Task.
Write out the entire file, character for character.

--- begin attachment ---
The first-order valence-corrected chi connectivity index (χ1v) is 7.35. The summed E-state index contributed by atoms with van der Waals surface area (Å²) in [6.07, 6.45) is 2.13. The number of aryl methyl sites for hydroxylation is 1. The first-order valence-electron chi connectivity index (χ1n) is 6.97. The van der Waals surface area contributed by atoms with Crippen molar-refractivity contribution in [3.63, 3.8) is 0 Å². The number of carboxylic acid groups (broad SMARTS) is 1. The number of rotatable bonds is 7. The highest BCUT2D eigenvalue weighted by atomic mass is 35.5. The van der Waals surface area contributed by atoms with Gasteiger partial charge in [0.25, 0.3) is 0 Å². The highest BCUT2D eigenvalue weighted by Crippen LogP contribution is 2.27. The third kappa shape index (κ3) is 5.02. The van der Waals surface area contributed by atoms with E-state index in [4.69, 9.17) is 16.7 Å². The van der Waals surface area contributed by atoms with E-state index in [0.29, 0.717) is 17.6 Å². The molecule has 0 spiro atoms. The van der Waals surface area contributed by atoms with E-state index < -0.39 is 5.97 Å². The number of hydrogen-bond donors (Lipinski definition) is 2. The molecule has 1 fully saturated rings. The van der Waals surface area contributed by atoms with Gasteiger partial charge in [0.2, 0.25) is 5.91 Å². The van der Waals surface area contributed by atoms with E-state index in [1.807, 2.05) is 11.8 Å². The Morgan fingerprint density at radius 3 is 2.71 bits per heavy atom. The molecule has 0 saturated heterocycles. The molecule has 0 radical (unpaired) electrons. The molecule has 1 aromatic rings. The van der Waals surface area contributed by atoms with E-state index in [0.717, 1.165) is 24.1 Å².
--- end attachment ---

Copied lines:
The first-order valence-corrected chi connectivity index (χ1v) is 7.35. The summed E-state index contributed by atoms with van der Waals surface area (Å²) in [6.07, 6.45) is 2.13. The number of aryl methyl sites for hydroxylation is 1. The first-order valence-electron chi connectivity index (χ1n) is 6.97. The van der Waals surface area contributed by atoms with Crippen molar-refractivity contribution in [3.63, 3.8) is 0 Å². The number of carboxylic acid groups (broad SMARTS) is 1. The number of rotatable bonds is 7. The highest BCUT2D eigenvalue weighted by atomic mass is 35.5. The van der Waals surface area contributed by atoms with Gasteiger partial charge in [0.25, 0.3) is 0 Å². The highest BCUT2D eigenvalue weighted by Crippen LogP contribution is 2.27. The third kappa shape index (κ3) is 5.02. The van der Waals surface area contributed by atoms with E-state index in [4.69, 9.17) is 16.7 Å². The van der Waals surface area contributed by atoms with E-state index in [0.29, 0.717) is 17.6 Å². The molecule has 0 spiro atoms. The van der Waals surface area contributed by atoms with E-state index < -0.39 is 5.97 Å². The number of hydrogen-bond donors (Lipinski definition) is 2. The molecule has 1 fully saturated rings. The van der Waals surface area contributed by atoms with Gasteiger partial charge in [0.2, 0.25) is 5.91 Å². The van der Waals surface area contributed by atoms with E-state index in [1.807, 2.05) is 11.8 Å². The Morgan fingerprint density at radius 3 is 2.71 bits per heavy atom. The molecule has 0 saturated heterocycles. The molecule has 0 radical (unpaired) electrons. The molecule has 1 aromatic rings. The van der Waals surface area contributed by atoms with E-state index in [0.717, 1.165) is 24.1 Å².